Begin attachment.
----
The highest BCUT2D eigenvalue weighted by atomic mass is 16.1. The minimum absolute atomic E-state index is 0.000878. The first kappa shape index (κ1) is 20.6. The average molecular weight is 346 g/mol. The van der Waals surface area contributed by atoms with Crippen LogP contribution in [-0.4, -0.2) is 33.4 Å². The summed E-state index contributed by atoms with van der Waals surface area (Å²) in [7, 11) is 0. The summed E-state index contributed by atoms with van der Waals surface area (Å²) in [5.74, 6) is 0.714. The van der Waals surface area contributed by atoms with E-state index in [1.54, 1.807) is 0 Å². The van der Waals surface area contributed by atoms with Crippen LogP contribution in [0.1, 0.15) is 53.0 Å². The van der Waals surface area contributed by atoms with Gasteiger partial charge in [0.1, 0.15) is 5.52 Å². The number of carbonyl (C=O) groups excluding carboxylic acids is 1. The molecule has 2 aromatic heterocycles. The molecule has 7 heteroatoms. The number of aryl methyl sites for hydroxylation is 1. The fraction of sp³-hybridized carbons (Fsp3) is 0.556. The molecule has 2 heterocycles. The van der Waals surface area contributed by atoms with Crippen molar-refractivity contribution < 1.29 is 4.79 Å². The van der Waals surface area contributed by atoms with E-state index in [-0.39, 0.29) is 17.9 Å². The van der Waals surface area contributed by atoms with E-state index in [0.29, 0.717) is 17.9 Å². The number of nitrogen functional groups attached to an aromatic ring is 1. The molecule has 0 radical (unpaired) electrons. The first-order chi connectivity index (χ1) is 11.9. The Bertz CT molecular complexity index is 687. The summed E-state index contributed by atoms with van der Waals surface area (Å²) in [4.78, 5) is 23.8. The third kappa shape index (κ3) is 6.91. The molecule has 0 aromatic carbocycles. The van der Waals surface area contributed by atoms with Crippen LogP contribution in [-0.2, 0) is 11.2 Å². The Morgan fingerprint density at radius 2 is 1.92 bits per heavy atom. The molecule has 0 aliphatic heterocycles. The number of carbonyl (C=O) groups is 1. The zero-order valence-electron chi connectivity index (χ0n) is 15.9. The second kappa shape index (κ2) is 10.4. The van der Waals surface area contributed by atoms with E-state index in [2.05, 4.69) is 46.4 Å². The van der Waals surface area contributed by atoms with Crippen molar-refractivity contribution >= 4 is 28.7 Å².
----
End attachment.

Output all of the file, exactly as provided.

The highest BCUT2D eigenvalue weighted by atomic mass is 16.1. The minimum absolute atomic E-state index is 0.000878. The first kappa shape index (κ1) is 20.6. The average molecular weight is 346 g/mol. The van der Waals surface area contributed by atoms with Crippen LogP contribution in [-0.4, -0.2) is 33.4 Å². The summed E-state index contributed by atoms with van der Waals surface area (Å²) in [7, 11) is 0. The summed E-state index contributed by atoms with van der Waals surface area (Å²) in [5.74, 6) is 0.714. The van der Waals surface area contributed by atoms with E-state index in [1.54, 1.807) is 0 Å². The van der Waals surface area contributed by atoms with Crippen LogP contribution in [0.1, 0.15) is 53.0 Å². The van der Waals surface area contributed by atoms with Gasteiger partial charge in [0.1, 0.15) is 5.52 Å². The number of carbonyl (C=O) groups excluding carboxylic acids is 1. The molecule has 2 aromatic heterocycles. The molecule has 7 heteroatoms. The number of aryl methyl sites for hydroxylation is 1. The fraction of sp³-hybridized carbons (Fsp3) is 0.556. The molecule has 2 heterocycles. The van der Waals surface area contributed by atoms with Crippen molar-refractivity contribution < 1.29 is 4.79 Å². The van der Waals surface area contributed by atoms with E-state index in [-0.39, 0.29) is 17.9 Å². The van der Waals surface area contributed by atoms with E-state index in [0.29, 0.717) is 17.9 Å². The number of nitrogen functional groups attached to an aromatic ring is 1. The molecule has 0 radical (unpaired) electrons. The first-order chi connectivity index (χ1) is 11.9. The Bertz CT molecular complexity index is 687. The summed E-state index contributed by atoms with van der Waals surface area (Å²) in [4.78, 5) is 23.8. The third kappa shape index (κ3) is 6.91. The molecule has 0 aromatic carbocycles. The van der Waals surface area contributed by atoms with Crippen LogP contribution in [-0.2, 0) is 11.2 Å². The Morgan fingerprint density at radius 2 is 1.92 bits per heavy atom. The molecule has 0 aliphatic heterocycles. The number of carbonyl (C=O) groups is 1. The zero-order valence-electron chi connectivity index (χ0n) is 15.9. The second kappa shape index (κ2) is 10.4. The van der Waals surface area contributed by atoms with E-state index in [2.05, 4.69) is 46.4 Å². The van der Waals surface area contributed by atoms with Crippen molar-refractivity contribution >= 4 is 28.7 Å².